not my voice

After a night's sleep and especially after reading this morning what others who have read my post of yesterday are saying about the subject of artistic censorship and our relationship to the world, I realized that what I wrote just wasn't really in my voice. Although I suppose not everyone would agree, I think I was way too concerned with being gentle to everyone and everything: Uncharacteristically, I didn't make my own position clear on issues about which I have very strong opinions.

While this next section looks like a partial creed, maybe I should just call it a small glossary, even if it won't be arranged alphabetically.

GOVERNMENT: [okay, I know the word is missing from yesterday's post, but that's part of what I mean] I abhor everything the current administration in Washington stands for. I also believe that its enablers in the other two branches of government share equal responsibility for its domestic and foreign crimes, and that the corrupted system which has brought us to this juncture is an abomination we may not survive.

CENSORSHIP: I believe that censorship is a substitution for thought, and is its mortal enemy.

CHILDREN: I argue that children should be educated and protected through the active engagement of all adults, and not by a passive, dumb curriculum of barricades or screens.

LBIF: I am aware that simple-minded, do-good arts organizations can sometimes do as much harm as they do good. Sorry.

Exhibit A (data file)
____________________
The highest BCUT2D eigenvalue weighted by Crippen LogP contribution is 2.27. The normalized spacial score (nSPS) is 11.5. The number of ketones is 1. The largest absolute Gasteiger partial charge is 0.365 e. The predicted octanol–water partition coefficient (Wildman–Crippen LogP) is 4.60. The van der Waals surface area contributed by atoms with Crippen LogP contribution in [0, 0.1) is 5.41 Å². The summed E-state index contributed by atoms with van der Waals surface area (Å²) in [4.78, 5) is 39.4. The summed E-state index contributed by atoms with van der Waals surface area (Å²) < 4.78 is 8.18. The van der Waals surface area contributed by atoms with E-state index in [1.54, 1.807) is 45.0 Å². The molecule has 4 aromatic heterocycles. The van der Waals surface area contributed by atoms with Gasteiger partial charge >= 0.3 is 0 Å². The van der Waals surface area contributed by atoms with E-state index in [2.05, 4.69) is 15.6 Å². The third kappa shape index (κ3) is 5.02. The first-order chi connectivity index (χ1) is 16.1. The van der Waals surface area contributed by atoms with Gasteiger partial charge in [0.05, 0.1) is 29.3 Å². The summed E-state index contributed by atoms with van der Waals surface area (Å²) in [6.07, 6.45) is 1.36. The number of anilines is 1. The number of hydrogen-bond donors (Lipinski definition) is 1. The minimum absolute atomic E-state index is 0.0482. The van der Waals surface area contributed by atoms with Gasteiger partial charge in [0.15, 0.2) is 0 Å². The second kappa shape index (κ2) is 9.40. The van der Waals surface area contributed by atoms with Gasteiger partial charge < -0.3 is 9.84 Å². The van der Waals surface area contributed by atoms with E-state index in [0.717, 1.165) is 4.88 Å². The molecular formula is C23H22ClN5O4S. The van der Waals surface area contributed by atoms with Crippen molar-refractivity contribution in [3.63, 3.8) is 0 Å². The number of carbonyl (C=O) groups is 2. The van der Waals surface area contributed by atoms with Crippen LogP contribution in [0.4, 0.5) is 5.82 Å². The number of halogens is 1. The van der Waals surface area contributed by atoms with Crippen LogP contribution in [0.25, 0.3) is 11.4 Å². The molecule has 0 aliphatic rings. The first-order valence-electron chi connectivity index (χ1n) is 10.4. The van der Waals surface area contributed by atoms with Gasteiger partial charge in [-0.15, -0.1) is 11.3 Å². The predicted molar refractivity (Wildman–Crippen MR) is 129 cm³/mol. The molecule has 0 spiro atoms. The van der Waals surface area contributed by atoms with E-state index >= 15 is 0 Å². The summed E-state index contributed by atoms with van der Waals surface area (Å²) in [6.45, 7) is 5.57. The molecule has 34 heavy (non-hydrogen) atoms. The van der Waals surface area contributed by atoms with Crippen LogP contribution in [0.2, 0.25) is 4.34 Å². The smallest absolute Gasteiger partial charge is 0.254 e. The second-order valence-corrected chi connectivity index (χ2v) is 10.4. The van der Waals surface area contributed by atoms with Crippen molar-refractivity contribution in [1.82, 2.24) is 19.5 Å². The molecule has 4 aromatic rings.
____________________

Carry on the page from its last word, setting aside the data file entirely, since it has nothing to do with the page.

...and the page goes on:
FOUNDATION FOR CONTEMPORARY ARTS: I probably couldn't say enough about the good they do.

TRANSFORMATION: I regret that when it comes to the public presentation of their work artists are not always free to determine either its site or the manner in which is presented.

SUSAN DESSEL'S SCULPTURE: I affirm that the artist Susan Dessel has a great mind and a soul which is its equal, and that her work, "OUR BACKYARD: A Cautionary Tale", is a powerful human statement and an exceptional work of art (even if I still can't decide whether it might suffer or thrive from the remarkable gentleness of the title attached to it by its gentle creator).

I am angry, yes, but especially after reading reactions to this story from other bloggers and those who write comments, I am also optimistic about the future of art, perhaps even socially-engaged art.

I mourn the fact that this country has virtually no use for artists and thinkers, so I'm still gravely pessimistic about the future of our polity.